CHARLESTON, W.Va. - Wanted: Frugal gourmet to take charge of $3.7 million eatery in a market with up to 7,000 visitors daily. We'll pay rent, do maintenance and provide cleaning service; you just have to turn a profit.
It's an ad the state Department of Administration has put out two years in a row.
For over five years now, state officials have been dealing with the continual headache of finding the right suitor for the Capitol Food Court.
The Capitol's basement cafeteria was shut down in 2006 after the Kanawha-Charleston Health Department cited it for numerous critical violations - which included a severe cockroach infestation. The state then spent $3.7 million to renovate the space into the current 300-seat eatery.
The renovated facility opened in 2007 under the management of Virginia-based Guest Services Inc.
But Guest Services found it hard to make a profit in the revamped facility, mostly due to the setup of the facility. In 2009, the company lost $180,000 operating the food court. Unwilling to lose more money, Guest Services turned the facility back over to the state Department of Administration last summer.
Officials flirted with the idea of operating the food court on their own, using work release inmates as staff, but state workers balked at that idea. The department then closed the food court until a new vendor could be found.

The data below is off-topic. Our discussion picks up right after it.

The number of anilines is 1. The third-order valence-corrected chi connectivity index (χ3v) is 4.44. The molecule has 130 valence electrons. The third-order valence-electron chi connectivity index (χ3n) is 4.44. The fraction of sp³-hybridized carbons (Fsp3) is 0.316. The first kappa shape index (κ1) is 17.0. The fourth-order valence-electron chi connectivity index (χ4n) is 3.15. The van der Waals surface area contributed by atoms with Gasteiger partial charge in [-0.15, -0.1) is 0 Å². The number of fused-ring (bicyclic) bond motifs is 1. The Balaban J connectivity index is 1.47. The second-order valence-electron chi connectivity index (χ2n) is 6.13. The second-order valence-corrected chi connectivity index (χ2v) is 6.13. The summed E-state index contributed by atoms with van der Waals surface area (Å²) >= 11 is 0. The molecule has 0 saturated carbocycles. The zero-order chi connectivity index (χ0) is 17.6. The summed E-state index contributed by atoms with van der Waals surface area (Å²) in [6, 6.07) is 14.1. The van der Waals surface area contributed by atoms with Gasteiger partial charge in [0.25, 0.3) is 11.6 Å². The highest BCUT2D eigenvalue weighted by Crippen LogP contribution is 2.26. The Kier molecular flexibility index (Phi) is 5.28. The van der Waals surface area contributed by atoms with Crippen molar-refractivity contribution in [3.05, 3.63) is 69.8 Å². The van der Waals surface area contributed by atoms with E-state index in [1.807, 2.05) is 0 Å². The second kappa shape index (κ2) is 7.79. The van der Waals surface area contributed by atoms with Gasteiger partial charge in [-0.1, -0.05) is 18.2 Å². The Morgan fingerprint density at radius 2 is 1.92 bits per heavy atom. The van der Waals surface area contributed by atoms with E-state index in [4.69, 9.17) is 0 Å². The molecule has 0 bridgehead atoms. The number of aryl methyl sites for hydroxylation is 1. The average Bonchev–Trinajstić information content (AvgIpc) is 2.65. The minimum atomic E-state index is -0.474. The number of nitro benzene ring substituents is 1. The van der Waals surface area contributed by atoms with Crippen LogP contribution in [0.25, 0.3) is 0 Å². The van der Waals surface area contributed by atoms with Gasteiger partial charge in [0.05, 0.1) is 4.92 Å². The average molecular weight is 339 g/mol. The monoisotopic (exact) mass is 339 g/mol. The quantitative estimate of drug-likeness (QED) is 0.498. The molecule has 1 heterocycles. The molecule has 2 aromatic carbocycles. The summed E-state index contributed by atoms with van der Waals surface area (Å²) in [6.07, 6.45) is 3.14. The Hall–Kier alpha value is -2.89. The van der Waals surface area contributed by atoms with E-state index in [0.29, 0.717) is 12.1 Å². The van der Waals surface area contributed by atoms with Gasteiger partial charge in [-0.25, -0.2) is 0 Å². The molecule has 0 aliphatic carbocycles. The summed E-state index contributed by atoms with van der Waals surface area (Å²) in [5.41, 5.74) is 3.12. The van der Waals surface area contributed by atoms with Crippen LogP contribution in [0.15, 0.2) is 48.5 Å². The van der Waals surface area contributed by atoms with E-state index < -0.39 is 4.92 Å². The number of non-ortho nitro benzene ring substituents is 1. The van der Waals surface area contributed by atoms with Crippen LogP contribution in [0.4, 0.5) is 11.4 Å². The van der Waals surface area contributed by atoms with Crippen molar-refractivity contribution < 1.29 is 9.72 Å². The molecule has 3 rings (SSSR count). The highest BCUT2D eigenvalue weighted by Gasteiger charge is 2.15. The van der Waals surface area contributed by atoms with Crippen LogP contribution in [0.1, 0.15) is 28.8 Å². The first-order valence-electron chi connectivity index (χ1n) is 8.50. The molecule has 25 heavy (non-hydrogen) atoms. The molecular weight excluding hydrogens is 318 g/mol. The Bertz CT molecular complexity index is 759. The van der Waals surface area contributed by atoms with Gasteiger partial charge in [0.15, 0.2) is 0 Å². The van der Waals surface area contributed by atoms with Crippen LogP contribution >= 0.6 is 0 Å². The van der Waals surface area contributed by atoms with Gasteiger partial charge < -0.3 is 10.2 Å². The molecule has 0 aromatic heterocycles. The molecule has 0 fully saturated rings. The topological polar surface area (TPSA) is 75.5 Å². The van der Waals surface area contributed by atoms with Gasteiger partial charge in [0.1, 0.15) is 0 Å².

Earlier this year, the food court opened up once again, this time under the management of Charleston-based Pittman Group.
But even though the state let them operate rent-free and paid all utilities, Pittman still found it hard to do good business. Last month, they told the state they were opting out of the contract.
"As a small business, I took pride in servicing the state Capitol," Pittman Group owner Eddie Pittman said. "But the current situation is just not conducive to our business."
Like Guest Services officials, he said the renovated facility didn't seem to be designed to make a profit.
"One of the major challenges is the way that the cafeteria is laid out," Pittman said.
There are several stations in the food preparation area designed to offer customers variety.
Just to the right of the entrance is a station with a grill, pizza oven and deep fryers.
A second separated area to the left of that station has hot plates. Pittman provides breakfast and the lunch-of-the-day option at that station.
At the rear is a salad bar and on the left is a drink station. Behind the salad bar are two checkout lines.
Having all those different areas is both good and bad, Pittman said.
"During the legislative session it's great with all the different sections," he said. "However, when the business is not ... it's very difficult to have one person man two stations."
Therein lies the problem.
When lawmakers are in town for the legislative session, they bring with them up to 2,500 additional visitors to the Capitol each day. The number includes lobbyists, temporary staff and the various guests and school tour groups.
It's easy to turn a profit then. But when lawmakers leave, the main Capitol building can sometimes feel like a ghost town.
About 4,000 people work every day in the other buildings on the Capitol campus. Pittman tried to use carts to take food out to those customers, but the company soon hit a roadblock.